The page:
George MacDonald

(10 December 1824 – 18 September 1905 / Huntly, Aberdeenshire, Scotland)

The Donkey In The Cart To The Horse In The Carriage - Poem by George MacDonald

I.

I say! hey! cousin there! I mustn't call you brother!
Yet you have a tail behind, and I have another!
You pull, and I pull, though we don't pull together:
You have less hardship, and I have more weather!

II.

Your legs are long, mine are short; I am lean, you are fatter;
Your step is bold and free, mine goes pitter-patter;
Your head is in the air, and mine hangs down like lead-
But then my two great ears are so heavy on my head!

III.

You need not whisk your stump, nor turn away your nose;
Poor donkeys ain't so stupid as rich horses may suppose!
I could feed in any manger just as well as you,
Though I don't despise a thistle-with sauce of dust and dew!

IV.

T'other day a bishop's cob stopped before me in a lane,
With a tail as broad as oil-cake, and a close-clipped hoggy mane;
I stood sideways to the hedge, but he did not want to pass,
And he was so full of corn he didn't care about the grass.

V.

Quoth the cob, 'You are a donkey of a most peculiar breed!
You've just eaten up a thistle that was going fast to seed!
If you had but let it be, you might have raised a crop!
To many a coming dinner you have put a sad stop!'

VI.

I told him I was hungry, and to leave one of ten
Would have spoiled my best dinner, the one I wanted then.
Said the cob, '
I
ought to know the truth about dinners,

I
don't eat on roadsides like poor tramping sinners!'

VII.

'Why don't you take it easy? You are working much too hard!
In the shafts you'll die one day, if you're not upon your guard!
Have pity on your friends: work seems to you delectable,
But believe me such a cart-excuse me-'s not respectable!'

VIII.

I told him I must trot in the shafts where I was put,
Nor look round at the cart, but set foremost my best foot;
It
was
rather rickety, and the axle wanted oil,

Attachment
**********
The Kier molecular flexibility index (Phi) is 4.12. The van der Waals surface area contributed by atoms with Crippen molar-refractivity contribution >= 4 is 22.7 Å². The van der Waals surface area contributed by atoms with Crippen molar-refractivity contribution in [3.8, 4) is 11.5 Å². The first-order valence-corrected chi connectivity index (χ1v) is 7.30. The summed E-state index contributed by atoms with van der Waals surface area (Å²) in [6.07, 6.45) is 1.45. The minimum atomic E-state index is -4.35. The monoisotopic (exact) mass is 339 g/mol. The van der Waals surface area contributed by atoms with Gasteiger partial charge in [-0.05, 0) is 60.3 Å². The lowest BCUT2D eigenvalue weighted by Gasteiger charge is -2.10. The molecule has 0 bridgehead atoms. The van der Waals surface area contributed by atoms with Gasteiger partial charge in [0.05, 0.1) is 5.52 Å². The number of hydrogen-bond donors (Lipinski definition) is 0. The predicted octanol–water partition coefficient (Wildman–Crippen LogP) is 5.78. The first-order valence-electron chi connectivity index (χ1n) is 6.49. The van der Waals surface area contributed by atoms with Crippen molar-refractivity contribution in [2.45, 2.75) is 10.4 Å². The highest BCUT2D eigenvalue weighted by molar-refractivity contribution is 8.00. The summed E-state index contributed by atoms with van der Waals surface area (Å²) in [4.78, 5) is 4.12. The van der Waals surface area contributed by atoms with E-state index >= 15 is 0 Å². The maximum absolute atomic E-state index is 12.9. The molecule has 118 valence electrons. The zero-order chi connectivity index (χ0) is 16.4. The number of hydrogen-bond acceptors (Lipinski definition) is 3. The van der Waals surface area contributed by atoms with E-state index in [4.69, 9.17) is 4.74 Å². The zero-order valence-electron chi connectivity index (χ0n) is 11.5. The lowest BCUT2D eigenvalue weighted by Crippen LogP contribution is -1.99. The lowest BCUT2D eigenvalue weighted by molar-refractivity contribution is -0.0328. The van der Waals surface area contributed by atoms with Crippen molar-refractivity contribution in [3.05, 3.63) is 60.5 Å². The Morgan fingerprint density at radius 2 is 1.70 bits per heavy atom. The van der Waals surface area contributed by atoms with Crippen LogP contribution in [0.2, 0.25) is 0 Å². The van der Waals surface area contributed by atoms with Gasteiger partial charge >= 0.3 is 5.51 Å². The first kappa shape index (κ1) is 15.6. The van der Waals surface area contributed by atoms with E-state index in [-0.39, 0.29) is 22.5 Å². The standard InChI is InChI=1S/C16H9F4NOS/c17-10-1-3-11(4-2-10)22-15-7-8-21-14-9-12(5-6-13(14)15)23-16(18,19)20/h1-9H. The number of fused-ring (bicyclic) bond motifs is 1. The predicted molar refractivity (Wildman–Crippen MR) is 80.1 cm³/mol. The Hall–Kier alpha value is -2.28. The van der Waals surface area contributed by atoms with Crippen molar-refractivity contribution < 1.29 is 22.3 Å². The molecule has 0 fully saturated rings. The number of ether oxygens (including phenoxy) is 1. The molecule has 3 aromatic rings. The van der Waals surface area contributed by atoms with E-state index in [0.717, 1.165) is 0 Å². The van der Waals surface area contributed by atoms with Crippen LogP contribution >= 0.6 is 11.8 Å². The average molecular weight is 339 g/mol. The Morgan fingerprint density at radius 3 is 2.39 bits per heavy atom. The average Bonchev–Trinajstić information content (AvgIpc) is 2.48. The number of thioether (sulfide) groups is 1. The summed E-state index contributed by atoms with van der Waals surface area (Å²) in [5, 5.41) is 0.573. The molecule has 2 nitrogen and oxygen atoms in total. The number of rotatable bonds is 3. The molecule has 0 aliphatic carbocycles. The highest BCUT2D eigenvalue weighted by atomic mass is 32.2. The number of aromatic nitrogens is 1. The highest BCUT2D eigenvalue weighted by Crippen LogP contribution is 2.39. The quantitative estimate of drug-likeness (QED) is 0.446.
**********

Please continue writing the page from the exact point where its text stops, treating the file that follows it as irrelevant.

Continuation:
But I always slept at night with the deep sleep of toil!

IX.

'All very fine,' he said, 'to wag your ears and parley,
And pretend you quite despise my bellyfuls of barley!
But with blows and with starving, and with labour over-hard,
By spurs! a week will see you in the knacker's yard.'

X.

I thanked him for his counsel, and said I thought I'd take it, really,
If he'd spare me half a feed out of four feeds daily.
He tossed his head at that: 'Now don't be cheeky!' said he;
'When I find I'm getting fat, I'll think of you: keep steady.'

XI.

'Good-bye!' I said-and say, for you are such another!
Why, now I look at you, I see you are his brother!
Yes, thank you for your kick: 'twas all that you could spare,
For, sure, they clip and singe you very, very bare!

XII.

My cart it is upsets you! but in that cart behind
There's no dirt or rubbish, no bags of gold or wind!
There's potatoes there, and wine, and corn, and mustard-seed,
And a good can of milk, and some honey too, indeed!

XIII.

Few blows I get, some hay, and of water many a draught:
I tell you he's no coster that sits upon my shaft!
And for the knacker's yard-that's not my destined bed:
No donkey ever yet saw himself there lying dead.


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Poem Submitted: Friday, April 9, 2010



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